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Promoting EU engagement in GEOSS

The 5th GEO European Projects Workshop (GEPW-5) took place at the Zoological Society of London, Regent's Park, London, on 8-9 February. It was the latest in a series of workshops designed to foster and enhance European participation within GEO and to increase co-ordination between GEOSS implementation and existing, or future, Earth Observation projects in Europe. The particular focus of this workshop was to build on the outcomes of the GEO-VII Plenary and the GEO Ministerial meetings which took place in Beijing in November 2010.

The meeting was organised by the European Commission in co-operation with the UK GEO representatives at the UK Department for Environment, Food and Rural Affairs (DEFRA) and the Natural Environment Research Council (NERC).

In the region of 100 participants attended the workshop, representing some 35 EU Research Framework Programme-funded projects, as well as European and national organisations. An exhibition of posters was organised in parallel.

The workshop had three main agenda points:

  • The preparation of the European input to the 2012-2015 GEO Work Plan;
  • The  implementation of the GEOSS Data Sharing Action Plan in Europe; and
  • The future of GEO and GEOSS from a European viewpoint.


   The London Zoo

The participants were briefed by the GEO Secretariat on the present status of GEOSS implementation and on the current status of the preparation of the 2012-2015 Work Plan. Individual projects then had the opportunity to present their own priorities for inclusion in the new GEO Work Plan. Many points were raised, including those on system and architecture components, data and data management, products and services needs versus new capabilities and the need for improvement in the WP Organisation (to support cross SBA interoperability and for ensuring continuity of relevant activities).

A clear message arising from the discussion was the proposal to increase the relevance of in-situ data and to privilege those projects based on open standards and on open access. The need for Europe to insist on the creation of pan-European harmonized data sets and databases was emphasized. Speakers repeatedly raised the question of deficiencies in the area of data collection and management and in the role of the users.

The discussions which took place concerning the management aspect of the future Work Plan indicated that there is support for a simplification of it. The number and organisation of Tasks need to be addressed. There was strong support for: a focus on delivering strategic targets; a professional methodology for management at the SBA and targets level; and a consistency of treatment for the SBA and Transverse areas.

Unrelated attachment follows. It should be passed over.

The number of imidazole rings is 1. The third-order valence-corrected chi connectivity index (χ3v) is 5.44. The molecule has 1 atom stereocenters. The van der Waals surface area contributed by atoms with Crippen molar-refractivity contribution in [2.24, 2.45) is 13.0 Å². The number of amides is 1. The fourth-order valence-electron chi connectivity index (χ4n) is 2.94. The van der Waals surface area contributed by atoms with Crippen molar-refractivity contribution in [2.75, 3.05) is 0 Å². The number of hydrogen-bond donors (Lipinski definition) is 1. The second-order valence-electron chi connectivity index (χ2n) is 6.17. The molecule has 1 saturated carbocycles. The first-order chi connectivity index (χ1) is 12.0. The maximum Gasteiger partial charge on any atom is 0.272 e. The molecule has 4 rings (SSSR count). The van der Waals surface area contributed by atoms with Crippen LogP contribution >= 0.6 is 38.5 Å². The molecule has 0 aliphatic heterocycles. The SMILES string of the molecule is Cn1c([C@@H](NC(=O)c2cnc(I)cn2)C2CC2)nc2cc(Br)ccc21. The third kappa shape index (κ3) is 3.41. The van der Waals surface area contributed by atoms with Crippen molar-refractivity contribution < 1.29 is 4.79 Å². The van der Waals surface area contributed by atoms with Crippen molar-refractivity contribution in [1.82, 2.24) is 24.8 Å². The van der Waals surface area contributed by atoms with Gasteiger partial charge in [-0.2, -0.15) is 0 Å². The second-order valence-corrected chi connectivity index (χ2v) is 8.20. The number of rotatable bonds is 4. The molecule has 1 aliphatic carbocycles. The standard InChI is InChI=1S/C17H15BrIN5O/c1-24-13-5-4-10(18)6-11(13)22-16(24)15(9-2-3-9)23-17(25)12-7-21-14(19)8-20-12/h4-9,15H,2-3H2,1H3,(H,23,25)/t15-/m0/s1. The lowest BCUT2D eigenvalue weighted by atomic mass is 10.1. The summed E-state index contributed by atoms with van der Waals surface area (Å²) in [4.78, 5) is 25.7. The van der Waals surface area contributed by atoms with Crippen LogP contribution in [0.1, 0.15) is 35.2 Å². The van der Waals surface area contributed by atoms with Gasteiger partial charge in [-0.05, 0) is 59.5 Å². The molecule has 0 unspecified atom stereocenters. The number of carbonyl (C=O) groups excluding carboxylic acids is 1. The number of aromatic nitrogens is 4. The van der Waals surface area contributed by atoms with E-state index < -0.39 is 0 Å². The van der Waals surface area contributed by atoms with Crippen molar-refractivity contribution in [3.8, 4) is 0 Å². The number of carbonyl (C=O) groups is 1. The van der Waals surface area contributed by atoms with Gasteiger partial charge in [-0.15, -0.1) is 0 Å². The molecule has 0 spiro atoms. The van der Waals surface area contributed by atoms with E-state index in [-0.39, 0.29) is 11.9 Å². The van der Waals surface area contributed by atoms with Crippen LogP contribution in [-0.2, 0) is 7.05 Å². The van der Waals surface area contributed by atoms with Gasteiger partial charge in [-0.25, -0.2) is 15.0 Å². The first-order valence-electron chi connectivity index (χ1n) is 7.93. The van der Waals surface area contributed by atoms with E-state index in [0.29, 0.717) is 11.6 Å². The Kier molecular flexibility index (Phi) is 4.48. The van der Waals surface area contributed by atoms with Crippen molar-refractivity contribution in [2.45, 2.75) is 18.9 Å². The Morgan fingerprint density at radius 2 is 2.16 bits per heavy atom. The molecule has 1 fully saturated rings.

Leading the discussions on Europe's contribution to the Data CORE, the EuroGEOSS project made a series of practical demonstrations in the areas of biodiversity, drought and forestry, showing participants the process of committing data resources to the GEOSS Data CORE.  During discussions, many participants indicated their intention to populate the GEOSS Data Core. Further guidance would however be welcomed. In addition, the traceability of information in a system of systems and the challenge of meeting the conflicting requirements of source recognition and freedom of use were issues raised.

It was felt that the situation across the Societal Benefit Areas is quite uneven. There are certain areas that are organised with data management structures/data centres, which can deliver access to data more easily than in other domains (the Marine sector and GMES Marine Core Services is an example). It was generally felt that the process would become easier if the data/resource producer is guaranteed some recognition and a clear system of traceability is developed.

The session on the future of GEO was led by the EUGENE project. EUGENE is proposing a structured European approach for selected SBAs. The overarching goal of EUGENE is to contribute to the establishment of a strong European GEOSS component by 2015. EUGENE is looking to address gaps and see how Europe can both strengthen its engagement in GEO and derive benefits from the implementation of the GEOSS. This session enabled the Workshop participants to look beyond the three SBAs of Climate, Disasters and Water that EUGENE is specifically addressing and consider also the other six SBAs and the transverse areas of architecture and data, capacity building, science and technology and user engagement.

The European Projects Workshops provided an excellent opportunity for both information exchange and a dialogue on policy and coordination. In the words of one participant, "The most striking aspect of the GEPW-5 meeting for me was that the discussion has changed from talking about project plans to presentation of results and how we can build on these results. GEO, with a substantial contribution from European projects, has delivered both hidden and visible results that provide added value for society. Now is the time for the promotion of the benefits of earth observations outside the GEO".